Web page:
Difference between revisions of "Lichen"

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== Description ==
 
== Description ==
  
Any of about 18,000 thallophytic organisms composed of an algae and a fungus growing in a symbiotic relationship on a solid substrate, such as a rock.  Lichen have been used since ancient times as a source of food, medicine and [http://cameo.mfa.org/materials/fullrecord.asp?name=lichen%20dyes dyes].  Lichens grow relatively slowly (about 0.1 - 10 mm per year).  Algae perform phtosynthesis producing carbohydrates and vitamins while the fungi absorb water vapour and provide a protective environment for the delicate algae.  Their composite body is called a thallus and is classified as:
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Any of about 18,000 thallophytic organisms composed of an algae and a fungus growing in a symbiotic relationship on a solid substrate, such as a rock.  Lichen have been used since ancient times as a source of food, medicine and [[lichen dyes|dyes]].  Lichens grow relatively slowly (about 0.1 - 10 mm per year).  Algae perform phtosynthesis producing carbohydrates and vitamins while the fungi absorb water vapour and provide a protective environment for the delicate algae.  Their composite body is called a thallus and is classified as:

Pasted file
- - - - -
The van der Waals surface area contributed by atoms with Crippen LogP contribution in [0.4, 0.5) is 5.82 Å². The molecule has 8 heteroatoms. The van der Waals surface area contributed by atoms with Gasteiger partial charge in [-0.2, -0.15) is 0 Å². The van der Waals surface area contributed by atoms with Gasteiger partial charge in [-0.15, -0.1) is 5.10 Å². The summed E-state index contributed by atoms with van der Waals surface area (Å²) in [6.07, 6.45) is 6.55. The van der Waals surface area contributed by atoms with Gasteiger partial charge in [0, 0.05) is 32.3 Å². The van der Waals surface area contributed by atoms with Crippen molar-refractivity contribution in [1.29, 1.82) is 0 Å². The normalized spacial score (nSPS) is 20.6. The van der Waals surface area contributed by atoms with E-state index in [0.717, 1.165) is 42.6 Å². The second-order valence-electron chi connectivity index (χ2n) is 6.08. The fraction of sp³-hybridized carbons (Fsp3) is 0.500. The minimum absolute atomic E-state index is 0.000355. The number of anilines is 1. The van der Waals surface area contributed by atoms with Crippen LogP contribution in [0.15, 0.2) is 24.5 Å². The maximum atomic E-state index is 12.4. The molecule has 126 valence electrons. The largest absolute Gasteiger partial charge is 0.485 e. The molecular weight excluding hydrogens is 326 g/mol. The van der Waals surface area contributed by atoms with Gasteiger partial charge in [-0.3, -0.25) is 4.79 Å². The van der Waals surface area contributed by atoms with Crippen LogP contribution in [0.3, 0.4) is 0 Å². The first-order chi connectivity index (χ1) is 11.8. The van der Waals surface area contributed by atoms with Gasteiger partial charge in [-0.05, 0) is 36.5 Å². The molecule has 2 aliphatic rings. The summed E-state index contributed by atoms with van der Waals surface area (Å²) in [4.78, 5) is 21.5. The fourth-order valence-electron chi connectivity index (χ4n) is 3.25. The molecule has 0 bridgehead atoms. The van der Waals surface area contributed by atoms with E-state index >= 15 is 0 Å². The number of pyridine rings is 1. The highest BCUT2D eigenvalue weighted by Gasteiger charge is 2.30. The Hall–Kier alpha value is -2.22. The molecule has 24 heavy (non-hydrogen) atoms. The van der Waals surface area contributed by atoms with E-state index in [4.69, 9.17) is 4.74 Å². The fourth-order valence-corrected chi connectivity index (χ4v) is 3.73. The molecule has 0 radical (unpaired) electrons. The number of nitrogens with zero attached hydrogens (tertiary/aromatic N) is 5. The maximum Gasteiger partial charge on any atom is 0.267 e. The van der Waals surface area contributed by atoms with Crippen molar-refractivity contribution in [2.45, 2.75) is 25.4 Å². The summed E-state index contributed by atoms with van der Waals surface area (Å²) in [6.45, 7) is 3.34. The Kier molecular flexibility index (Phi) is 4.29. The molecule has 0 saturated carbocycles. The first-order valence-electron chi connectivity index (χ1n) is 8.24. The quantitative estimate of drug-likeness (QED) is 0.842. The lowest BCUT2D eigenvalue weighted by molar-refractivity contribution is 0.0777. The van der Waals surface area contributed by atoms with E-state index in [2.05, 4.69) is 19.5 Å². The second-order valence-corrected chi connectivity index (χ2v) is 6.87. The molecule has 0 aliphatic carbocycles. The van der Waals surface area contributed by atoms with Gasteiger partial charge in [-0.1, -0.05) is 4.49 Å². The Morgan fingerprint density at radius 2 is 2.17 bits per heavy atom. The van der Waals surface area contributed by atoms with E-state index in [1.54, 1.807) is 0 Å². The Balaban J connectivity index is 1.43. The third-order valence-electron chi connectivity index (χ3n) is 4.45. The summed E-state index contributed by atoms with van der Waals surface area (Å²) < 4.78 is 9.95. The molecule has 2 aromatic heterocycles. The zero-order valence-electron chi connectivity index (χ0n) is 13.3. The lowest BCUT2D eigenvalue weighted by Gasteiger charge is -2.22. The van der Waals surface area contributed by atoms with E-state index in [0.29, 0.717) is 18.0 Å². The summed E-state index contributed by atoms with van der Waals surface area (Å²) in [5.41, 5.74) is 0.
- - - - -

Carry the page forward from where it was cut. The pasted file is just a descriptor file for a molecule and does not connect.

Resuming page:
- squamulose: small, flat scales that do not adhere tightly to substrate
 
  - squamulose: small, flat scales that do not adhere tightly to substrate

Revision as of 13:32, 21 January 2014

Lichen

Description

Any of about 18,000 thallophytic organisms composed of an algae and a fungus growing in a symbiotic relationship on a solid substrate, such as a rock. Lichen have been used since ancient times as a source of food, medicine and dyes. Lichens grow relatively slowly (about 0.1 - 10 mm per year). Algae perform phtosynthesis producing carbohydrates and vitamins while the fungi absorb water vapour and provide a protective environment for the delicate algae. Their composite body is called a thallus and is classified as:

- squamulose: small, flat scales that do not adhere tightly to substrate
- crustose: flat, firmly attached to substrate
- foliose: leaf-like lobes, attached in the center to substrate by clusters of hyphae (rhizones); may reach several feet in diameter
- fructicose: plant-like growth attached at one point or cluseter called a holdfast

Authority

  • G.Caneva, M.P.Nugari, O.Salvadori, Biology in the Conservation of Works of Art, ICCROM, Rome, 1991

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